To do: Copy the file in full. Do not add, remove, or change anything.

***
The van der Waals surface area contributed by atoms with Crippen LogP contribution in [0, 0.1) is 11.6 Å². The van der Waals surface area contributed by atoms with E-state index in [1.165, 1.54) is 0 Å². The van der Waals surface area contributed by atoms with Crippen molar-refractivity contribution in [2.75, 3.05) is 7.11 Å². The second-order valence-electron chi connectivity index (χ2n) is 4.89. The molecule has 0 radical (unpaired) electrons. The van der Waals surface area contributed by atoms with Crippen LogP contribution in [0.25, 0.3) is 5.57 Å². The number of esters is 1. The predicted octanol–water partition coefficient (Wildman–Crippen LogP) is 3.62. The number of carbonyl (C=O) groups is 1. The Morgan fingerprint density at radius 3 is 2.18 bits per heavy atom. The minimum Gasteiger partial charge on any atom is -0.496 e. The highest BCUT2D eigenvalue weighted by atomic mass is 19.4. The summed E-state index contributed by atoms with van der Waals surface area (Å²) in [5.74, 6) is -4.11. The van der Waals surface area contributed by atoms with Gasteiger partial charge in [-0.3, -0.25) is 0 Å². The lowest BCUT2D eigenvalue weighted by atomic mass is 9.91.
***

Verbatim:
The van der Waals surface area contributed by atoms with Crippen LogP contribution in [0, 0.1) is 11.6 Å². The van der Waals surface area contributed by atoms with E-state index in [1.165, 1.54) is 0 Å². The van der Waals surface area contributed by atoms with Crippen molar-refractivity contribution in [2.75, 3.05) is 7.11 Å². The second-order valence-electron chi connectivity index (χ2n) is 4.89. The molecule has 0 radical (unpaired) electrons. The van der Waals surface area contributed by atoms with Crippen LogP contribution in [0.25, 0.3) is 5.57 Å². The number of esters is 1. The predicted octanol–water partition coefficient (Wildman–Crippen LogP) is 3.62. The number of carbonyl (C=O) groups is 1. The Morgan fingerprint density at radius 3 is 2.18 bits per heavy atom. The minimum Gasteiger partial charge on any atom is -0.496 e. The highest BCUT2D eigenvalue weighted by atomic mass is 19.4. The summed E-state index contributed by atoms with van der Waals surface area (Å²) in [5.74, 6) is -4.11. The van der Waals surface area contributed by atoms with Gasteiger partial charge in [-0.3, -0.25) is 0 Å². The lowest BCUT2D eigenvalue weighted by atomic mass is 9.91.